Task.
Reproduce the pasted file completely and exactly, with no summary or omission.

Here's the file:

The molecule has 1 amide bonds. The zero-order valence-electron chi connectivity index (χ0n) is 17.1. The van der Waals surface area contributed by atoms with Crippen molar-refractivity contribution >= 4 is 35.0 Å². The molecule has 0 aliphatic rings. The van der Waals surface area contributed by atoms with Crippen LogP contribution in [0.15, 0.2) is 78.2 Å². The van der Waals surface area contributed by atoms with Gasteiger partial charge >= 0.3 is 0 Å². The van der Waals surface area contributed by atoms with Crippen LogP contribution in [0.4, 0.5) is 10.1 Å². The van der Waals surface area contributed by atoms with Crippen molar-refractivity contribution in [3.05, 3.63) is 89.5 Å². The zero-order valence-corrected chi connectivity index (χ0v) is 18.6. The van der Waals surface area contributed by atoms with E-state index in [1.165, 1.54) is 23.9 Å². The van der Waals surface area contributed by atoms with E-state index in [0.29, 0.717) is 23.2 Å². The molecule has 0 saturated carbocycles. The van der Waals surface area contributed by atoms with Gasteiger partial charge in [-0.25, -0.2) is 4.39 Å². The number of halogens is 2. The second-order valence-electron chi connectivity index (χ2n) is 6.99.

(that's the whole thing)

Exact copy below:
The molecule has 1 amide bonds. The zero-order valence-electron chi connectivity index (χ0n) is 17.1. The van der Waals surface area contributed by atoms with Crippen molar-refractivity contribution >= 4 is 35.0 Å². The molecule has 0 aliphatic rings. The van der Waals surface area contributed by atoms with Crippen LogP contribution in [0.15, 0.2) is 78.2 Å². The van der Waals surface area contributed by atoms with Gasteiger partial charge >= 0.3 is 0 Å². The van der Waals surface area contributed by atoms with Crippen LogP contribution in [0.4, 0.5) is 10.1 Å². The van der Waals surface area contributed by atoms with Crippen molar-refractivity contribution in [3.05, 3.63) is 89.5 Å². The zero-order valence-corrected chi connectivity index (χ0v) is 18.6. The van der Waals surface area contributed by atoms with E-state index in [1.165, 1.54) is 23.9 Å². The van der Waals surface area contributed by atoms with E-state index in [0.29, 0.717) is 23.2 Å². The molecule has 0 saturated carbocycles. The van der Waals surface area contributed by atoms with Gasteiger partial charge in [-0.25, -0.2) is 4.39 Å². The number of halogens is 2. The second-order valence-electron chi connectivity index (χ2n) is 6.99.